What does it say about North Carolina that tens of thousands of N.C. businesses don’t bother buying workers’ compensation insurance, a violation of state law, and the state just let’s them get away with it – leaving employees injured on the job to suffer without the help they’re due? It says state officials and lawmakers should be ashamed, for one thing.
The current system puts a low value on justice, fairness and, most disgracefully, the welfare of N.C. workers. It’s a system that the public should not tolerate. N.C. policymakers should stop tolerating it as well.
The story in Sunday’s Observer should frighten and anger anyone who works or has worked in this state. The injured workers could have been any of us. They have been left to fend for themselves – without a paycheck and with mounting medical bills – because their employers were allowed to operate without the required workers’ compensation insurance.
It’s vexing to learn that the state Industrial Commission, empowered to oversee workers’ compensation claims, rarely enforces penalties against violators or attempts to figure out which businesses are shirking their responsibility.
We understand the challenges. Some of the companies in violation were small and struggling; others said they decided against getting the insurance to cut costs. We empathize with struggling businesses. But eliminating work protections is a poor business plan as well as illegal.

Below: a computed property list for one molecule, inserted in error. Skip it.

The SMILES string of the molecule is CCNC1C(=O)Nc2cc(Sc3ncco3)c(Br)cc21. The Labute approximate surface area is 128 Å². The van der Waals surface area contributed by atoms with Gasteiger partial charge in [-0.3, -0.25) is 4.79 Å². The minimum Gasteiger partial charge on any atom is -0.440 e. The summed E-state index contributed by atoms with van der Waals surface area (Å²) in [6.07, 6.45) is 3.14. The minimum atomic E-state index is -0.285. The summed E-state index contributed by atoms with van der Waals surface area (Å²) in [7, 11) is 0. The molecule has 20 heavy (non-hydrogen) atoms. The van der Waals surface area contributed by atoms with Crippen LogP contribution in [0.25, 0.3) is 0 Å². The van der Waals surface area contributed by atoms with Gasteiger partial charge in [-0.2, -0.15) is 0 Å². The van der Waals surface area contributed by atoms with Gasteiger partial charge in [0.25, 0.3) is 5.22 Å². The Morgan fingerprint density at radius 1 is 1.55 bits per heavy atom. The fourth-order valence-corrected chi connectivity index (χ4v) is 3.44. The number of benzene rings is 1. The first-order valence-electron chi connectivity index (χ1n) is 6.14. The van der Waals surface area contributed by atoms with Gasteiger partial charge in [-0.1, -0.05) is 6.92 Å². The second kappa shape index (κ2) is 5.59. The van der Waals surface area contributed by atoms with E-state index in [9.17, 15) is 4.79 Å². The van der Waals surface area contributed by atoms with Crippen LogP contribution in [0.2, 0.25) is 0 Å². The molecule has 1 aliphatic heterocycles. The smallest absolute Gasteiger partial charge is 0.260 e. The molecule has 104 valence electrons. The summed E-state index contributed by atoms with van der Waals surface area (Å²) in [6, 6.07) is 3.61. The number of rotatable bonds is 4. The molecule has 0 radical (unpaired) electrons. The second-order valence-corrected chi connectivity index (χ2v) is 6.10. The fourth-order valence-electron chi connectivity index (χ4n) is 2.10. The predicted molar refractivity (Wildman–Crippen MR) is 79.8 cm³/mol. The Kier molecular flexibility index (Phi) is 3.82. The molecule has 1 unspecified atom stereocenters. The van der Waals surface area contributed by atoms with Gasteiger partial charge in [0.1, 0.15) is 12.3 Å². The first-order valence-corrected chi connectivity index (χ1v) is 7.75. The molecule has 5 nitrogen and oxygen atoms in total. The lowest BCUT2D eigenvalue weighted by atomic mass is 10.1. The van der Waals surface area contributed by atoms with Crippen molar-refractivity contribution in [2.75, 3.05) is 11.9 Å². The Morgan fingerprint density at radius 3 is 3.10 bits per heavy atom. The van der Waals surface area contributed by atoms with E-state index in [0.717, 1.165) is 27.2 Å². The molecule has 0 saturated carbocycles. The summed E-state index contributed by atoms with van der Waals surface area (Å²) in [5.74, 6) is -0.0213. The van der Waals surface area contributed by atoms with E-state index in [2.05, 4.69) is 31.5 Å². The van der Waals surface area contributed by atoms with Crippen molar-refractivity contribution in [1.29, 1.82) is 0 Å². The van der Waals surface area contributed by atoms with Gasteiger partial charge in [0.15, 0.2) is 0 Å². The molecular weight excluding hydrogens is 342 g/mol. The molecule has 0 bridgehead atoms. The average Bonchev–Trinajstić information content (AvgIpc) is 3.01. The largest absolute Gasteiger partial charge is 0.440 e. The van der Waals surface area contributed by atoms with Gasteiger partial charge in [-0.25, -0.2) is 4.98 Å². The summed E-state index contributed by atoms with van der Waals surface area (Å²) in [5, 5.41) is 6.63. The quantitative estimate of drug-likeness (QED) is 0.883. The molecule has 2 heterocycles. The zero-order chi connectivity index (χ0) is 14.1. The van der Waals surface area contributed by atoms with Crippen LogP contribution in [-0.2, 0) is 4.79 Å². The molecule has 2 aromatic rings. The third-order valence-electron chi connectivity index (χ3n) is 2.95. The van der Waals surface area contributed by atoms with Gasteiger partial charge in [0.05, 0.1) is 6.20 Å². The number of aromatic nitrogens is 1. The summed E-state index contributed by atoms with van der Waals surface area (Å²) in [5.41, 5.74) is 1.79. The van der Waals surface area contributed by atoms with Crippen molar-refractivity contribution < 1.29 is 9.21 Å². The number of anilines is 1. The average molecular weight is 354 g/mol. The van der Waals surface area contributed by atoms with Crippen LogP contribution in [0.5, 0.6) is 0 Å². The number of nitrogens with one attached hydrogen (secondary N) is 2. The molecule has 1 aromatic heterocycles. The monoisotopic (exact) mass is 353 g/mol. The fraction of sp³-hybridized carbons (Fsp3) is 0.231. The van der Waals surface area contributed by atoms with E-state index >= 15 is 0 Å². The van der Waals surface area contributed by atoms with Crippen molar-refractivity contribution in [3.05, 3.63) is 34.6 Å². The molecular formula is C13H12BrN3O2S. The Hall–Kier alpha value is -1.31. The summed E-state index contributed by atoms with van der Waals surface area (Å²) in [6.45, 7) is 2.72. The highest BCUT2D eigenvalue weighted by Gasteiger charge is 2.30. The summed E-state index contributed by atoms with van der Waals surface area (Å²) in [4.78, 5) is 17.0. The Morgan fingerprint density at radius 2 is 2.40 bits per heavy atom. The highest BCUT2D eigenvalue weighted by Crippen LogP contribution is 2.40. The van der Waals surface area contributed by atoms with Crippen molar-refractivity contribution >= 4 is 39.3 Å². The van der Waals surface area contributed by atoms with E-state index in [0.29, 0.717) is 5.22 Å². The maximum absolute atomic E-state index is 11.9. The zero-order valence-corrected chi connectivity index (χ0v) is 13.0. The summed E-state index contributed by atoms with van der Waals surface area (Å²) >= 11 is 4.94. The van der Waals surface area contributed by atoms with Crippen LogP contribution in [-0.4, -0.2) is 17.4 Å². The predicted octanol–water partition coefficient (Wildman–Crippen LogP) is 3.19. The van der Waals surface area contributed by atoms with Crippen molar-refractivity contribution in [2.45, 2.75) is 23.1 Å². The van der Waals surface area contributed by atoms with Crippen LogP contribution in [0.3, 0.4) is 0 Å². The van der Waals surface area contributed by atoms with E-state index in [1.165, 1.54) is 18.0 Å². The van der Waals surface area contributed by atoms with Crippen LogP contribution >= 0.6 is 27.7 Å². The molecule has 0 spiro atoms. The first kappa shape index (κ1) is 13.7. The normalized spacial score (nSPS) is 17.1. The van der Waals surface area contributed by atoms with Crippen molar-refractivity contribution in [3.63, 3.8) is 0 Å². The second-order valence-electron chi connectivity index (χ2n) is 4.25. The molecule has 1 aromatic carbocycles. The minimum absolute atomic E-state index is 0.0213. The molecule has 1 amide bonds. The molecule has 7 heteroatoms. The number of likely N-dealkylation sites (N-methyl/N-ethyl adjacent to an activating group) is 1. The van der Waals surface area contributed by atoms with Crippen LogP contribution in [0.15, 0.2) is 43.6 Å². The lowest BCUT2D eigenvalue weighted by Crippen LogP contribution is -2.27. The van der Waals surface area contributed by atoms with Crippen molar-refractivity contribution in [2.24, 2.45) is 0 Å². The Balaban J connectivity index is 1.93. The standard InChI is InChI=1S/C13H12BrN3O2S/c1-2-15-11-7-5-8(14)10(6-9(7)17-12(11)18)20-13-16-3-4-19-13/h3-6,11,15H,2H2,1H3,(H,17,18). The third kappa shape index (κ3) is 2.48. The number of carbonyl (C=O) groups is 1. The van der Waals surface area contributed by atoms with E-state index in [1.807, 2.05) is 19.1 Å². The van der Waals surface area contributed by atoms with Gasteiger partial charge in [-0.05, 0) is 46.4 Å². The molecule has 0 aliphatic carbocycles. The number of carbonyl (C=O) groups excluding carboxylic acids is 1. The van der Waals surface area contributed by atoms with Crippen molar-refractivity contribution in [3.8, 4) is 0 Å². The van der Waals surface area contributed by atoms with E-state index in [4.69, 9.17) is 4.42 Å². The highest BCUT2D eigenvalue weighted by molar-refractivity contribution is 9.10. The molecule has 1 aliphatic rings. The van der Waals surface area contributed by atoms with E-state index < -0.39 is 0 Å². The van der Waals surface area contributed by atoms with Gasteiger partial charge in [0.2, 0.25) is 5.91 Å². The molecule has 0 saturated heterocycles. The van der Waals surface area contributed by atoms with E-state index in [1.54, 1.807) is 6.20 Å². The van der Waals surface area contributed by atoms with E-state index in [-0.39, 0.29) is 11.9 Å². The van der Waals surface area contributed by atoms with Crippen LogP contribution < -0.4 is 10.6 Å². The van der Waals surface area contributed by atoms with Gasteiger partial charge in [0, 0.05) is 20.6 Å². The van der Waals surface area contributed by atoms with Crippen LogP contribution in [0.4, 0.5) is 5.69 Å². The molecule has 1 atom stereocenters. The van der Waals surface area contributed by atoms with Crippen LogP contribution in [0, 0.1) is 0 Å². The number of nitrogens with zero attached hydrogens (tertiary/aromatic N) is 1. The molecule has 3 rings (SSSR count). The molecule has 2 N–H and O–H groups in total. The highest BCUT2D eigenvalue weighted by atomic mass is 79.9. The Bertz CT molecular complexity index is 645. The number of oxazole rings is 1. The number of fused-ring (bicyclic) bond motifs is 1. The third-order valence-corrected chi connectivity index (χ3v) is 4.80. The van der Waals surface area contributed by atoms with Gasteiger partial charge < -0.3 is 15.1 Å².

The head of the Industrial Commission’s fraud unit, which investigates cases of uninsured workers, said resources are limited so the unit focuses on collecting money for the injured rather than punishing employers. But efforts to collect money for health care can drag on for years, the News & Observer found.
The commission also has the power to fine companies but rarely does so, seeking mediation and settlements instead. The fines it does collect are a pittance. Of the 225 uninsured employer cases the unit pursued since January 2011, the unit collected $30,500 – about $135 per case.
What’s particularly galling is that N.C. legislators rewrote parts of the workers’ compensation law last session to help businesses. They cut amounts and lengths of payments due to workers to drive down the costs of the insurance. But there were no changes to address the flagrant law violators who don’t buy insurance.
Speaker Pro Tem Dale Folwell, who helped push the bill, expressed surprise about the number of uninsured businesses. He said the matter must be addressed. Legislators have an opportunity in this year’s short session. They should act.
Some say this is a tough problem to fix: How do you even find these lawbreakers, former commission chair Buck Lattimore asked. A start would be for the commission to enforce fines and to monitor insurance policy cancellations by the N.C. Rate Bureau. A bureau official said the bureau could come up with a list of all policies that have been cancelled but the commission has never asked it to.
Charlotte lawyer Bob Bollinger is right. He said: “The commission doesn’t seem to want to enforce its orders and use the power it has.” It must. The laissez-faire way the matter is being handled is unacceptable.
Folwell aptly notes that cheating businesses are getting an advantage over those who aren’t. Other states, including neighboring South Carolina, are doing a better job on the issue. N.C. policymakers owe it to workers here to do a better job as well.